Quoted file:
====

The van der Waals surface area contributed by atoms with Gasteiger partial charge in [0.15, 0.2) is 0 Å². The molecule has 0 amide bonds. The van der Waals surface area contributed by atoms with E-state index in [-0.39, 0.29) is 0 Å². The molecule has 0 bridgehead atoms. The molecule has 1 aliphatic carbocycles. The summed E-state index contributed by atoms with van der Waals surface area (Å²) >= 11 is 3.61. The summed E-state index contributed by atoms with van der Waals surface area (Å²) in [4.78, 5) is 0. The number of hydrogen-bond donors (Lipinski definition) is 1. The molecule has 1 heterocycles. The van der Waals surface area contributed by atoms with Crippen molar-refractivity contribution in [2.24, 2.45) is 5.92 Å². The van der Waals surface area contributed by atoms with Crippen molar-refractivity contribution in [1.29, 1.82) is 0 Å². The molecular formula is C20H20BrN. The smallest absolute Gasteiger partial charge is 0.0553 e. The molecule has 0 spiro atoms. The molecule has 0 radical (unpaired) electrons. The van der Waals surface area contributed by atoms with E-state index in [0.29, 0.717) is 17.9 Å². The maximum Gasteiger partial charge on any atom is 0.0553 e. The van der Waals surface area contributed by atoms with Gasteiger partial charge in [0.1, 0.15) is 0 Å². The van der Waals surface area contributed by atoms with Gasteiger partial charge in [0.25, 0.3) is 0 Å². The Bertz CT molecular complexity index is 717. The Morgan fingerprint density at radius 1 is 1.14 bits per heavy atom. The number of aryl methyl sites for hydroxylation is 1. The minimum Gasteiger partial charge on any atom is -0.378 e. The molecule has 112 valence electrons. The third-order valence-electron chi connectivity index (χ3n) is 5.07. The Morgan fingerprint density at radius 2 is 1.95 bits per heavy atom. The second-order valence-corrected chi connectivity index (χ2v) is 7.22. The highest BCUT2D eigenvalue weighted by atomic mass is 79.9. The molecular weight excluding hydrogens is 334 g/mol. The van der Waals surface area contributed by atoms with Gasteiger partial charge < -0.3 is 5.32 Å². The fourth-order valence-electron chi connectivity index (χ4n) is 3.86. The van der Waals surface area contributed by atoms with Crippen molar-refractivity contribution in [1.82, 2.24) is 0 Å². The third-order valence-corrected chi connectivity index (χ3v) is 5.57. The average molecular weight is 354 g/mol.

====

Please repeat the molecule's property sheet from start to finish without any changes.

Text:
The van der Waals surface area contributed by atoms with Gasteiger partial charge in [0.15, 0.2) is 0 Å². The molecule has 0 amide bonds. The van der Waals surface area contributed by atoms with E-state index in [-0.39, 0.29) is 0 Å². The molecule has 0 bridgehead atoms. The molecule has 1 aliphatic carbocycles. The summed E-state index contributed by atoms with van der Waals surface area (Å²) >= 11 is 3.61. The summed E-state index contributed by atoms with van der Waals surface area (Å²) in [4.78, 5) is 0. The number of hydrogen-bond donors (Lipinski definition) is 1. The molecule has 1 heterocycles. The van der Waals surface area contributed by atoms with Crippen molar-refractivity contribution in [2.24, 2.45) is 5.92 Å². The van der Waals surface area contributed by atoms with Crippen molar-refractivity contribution in [1.29, 1.82) is 0 Å². The molecular formula is C20H20BrN. The smallest absolute Gasteiger partial charge is 0.0553 e. The molecule has 0 spiro atoms. The molecule has 0 radical (unpaired) electrons. The van der Waals surface area contributed by atoms with E-state index in [0.29, 0.717) is 17.9 Å². The maximum Gasteiger partial charge on any atom is 0.0553 e. The van der Waals surface area contributed by atoms with Gasteiger partial charge in [0.1, 0.15) is 0 Å². The van der Waals surface area contributed by atoms with Gasteiger partial charge in [0.25, 0.3) is 0 Å². The Bertz CT molecular complexity index is 717. The Morgan fingerprint density at radius 1 is 1.14 bits per heavy atom. The number of aryl methyl sites for hydroxylation is 1. The minimum Gasteiger partial charge on any atom is -0.378 e. The molecule has 112 valence electrons. The third-order valence-electron chi connectivity index (χ3n) is 5.07. The Morgan fingerprint density at radius 2 is 1.95 bits per heavy atom. The second-order valence-corrected chi connectivity index (χ2v) is 7.22. The highest BCUT2D eigenvalue weighted by atomic mass is 79.9. The molecular weight excluding hydrogens is 334 g/mol. The van der Waals surface area contributed by atoms with Gasteiger partial charge < -0.3 is 5.32 Å². The fourth-order valence-electron chi connectivity index (χ4n) is 3.86. The van der Waals surface area contributed by atoms with Crippen molar-refractivity contribution in [1.82, 2.24) is 0 Å². The third-order valence-corrected chi connectivity index (χ3v) is 5.57. The average molecular weight is 354 g/mol.